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Though he came to represent the music scene that came out of Catania in the 1980s and '90s, Mario Venuti was born in Siracusa (on October 28, 1963) and lived in various other places in Sicily before his family finally settled down in the city under Mt. Etna. He grew up listening to the Beatles and studying piano and guitar, and in 1984 he joined the group Denovo, right when a new kind of rock music was beginning to spread across Italy (characterized by artists like Ligabue and Vasco Rossi). Denovo — for whom Venuti played guitar and sang — released five albums before breaking up in 1990, and the young musician used this opportunity to travel to Brazil, an experience that greatly inspired his later work. In 1994 his first solo album, Un Po' di Febbre, which combined his Mediterranean upbringing with his British pop and Brazilian bossa nova influences, was released, followed by 1996's Microclima.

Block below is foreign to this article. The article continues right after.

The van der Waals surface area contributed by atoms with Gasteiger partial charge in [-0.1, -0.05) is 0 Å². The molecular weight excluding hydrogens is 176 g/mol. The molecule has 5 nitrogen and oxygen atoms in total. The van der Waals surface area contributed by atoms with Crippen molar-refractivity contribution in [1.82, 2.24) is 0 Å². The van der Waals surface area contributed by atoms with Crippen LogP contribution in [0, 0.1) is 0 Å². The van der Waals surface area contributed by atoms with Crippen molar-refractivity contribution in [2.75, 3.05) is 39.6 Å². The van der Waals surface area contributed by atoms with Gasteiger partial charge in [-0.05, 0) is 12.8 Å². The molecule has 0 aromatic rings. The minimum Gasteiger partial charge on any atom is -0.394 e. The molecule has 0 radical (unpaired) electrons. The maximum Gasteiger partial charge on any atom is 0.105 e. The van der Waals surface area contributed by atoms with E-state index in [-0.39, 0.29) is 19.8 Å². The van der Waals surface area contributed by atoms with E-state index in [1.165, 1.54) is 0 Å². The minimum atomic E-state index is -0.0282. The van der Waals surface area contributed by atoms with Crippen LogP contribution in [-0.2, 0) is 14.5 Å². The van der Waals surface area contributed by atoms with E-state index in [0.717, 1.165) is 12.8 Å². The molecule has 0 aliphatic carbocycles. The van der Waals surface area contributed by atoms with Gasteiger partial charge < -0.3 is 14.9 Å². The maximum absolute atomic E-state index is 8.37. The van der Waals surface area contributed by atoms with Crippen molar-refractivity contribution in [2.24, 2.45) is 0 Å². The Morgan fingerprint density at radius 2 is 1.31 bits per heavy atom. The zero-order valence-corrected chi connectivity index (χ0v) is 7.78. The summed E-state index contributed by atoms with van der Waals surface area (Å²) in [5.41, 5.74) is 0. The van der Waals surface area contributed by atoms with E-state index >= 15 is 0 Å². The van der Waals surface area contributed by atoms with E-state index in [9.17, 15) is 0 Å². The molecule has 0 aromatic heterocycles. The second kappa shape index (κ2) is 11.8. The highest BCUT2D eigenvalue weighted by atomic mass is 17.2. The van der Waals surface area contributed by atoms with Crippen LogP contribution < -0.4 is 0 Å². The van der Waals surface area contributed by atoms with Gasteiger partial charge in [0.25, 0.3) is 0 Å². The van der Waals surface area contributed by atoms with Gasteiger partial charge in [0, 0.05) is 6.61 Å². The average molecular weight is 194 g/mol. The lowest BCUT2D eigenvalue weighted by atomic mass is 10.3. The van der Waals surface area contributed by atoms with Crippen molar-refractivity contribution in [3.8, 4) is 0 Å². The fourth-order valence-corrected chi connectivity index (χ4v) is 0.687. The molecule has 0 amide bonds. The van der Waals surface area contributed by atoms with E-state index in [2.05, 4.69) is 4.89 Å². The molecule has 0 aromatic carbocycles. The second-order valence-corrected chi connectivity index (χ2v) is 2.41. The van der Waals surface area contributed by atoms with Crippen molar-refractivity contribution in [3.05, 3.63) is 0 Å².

That same year Venuti also collaborated with former manager Francesco Virlinzi's new prodigy, a fellow Catanian named Carmen Consoli, co-writing her debut single, "Amore di Plastica," off her debut album, Due Parole. Consoli returned the favor by appearing on the duet "Mai Come Ieri," the title cut off his 1998 record, and a song that brought Venuti into the spotlight. After the death of Virlinzi in 2001, the Sicilian moved to Musica & Suoni, an independent label distributed by Universal, for the release of 2003's Grandimprese, a record whose singles "Veramente" and "Crudele" brought him more national attention (the latter won two first-place awards at the annual San Remo Festival). In the following years, Venuti kept busy by writing for other artists, appearing in the Taormina, Sicily, production of the musical Datemi Tre Caravelle, about the life of Christopher Columbus, and beginning work on his fifth solo record, Magneti, which came out in 2006.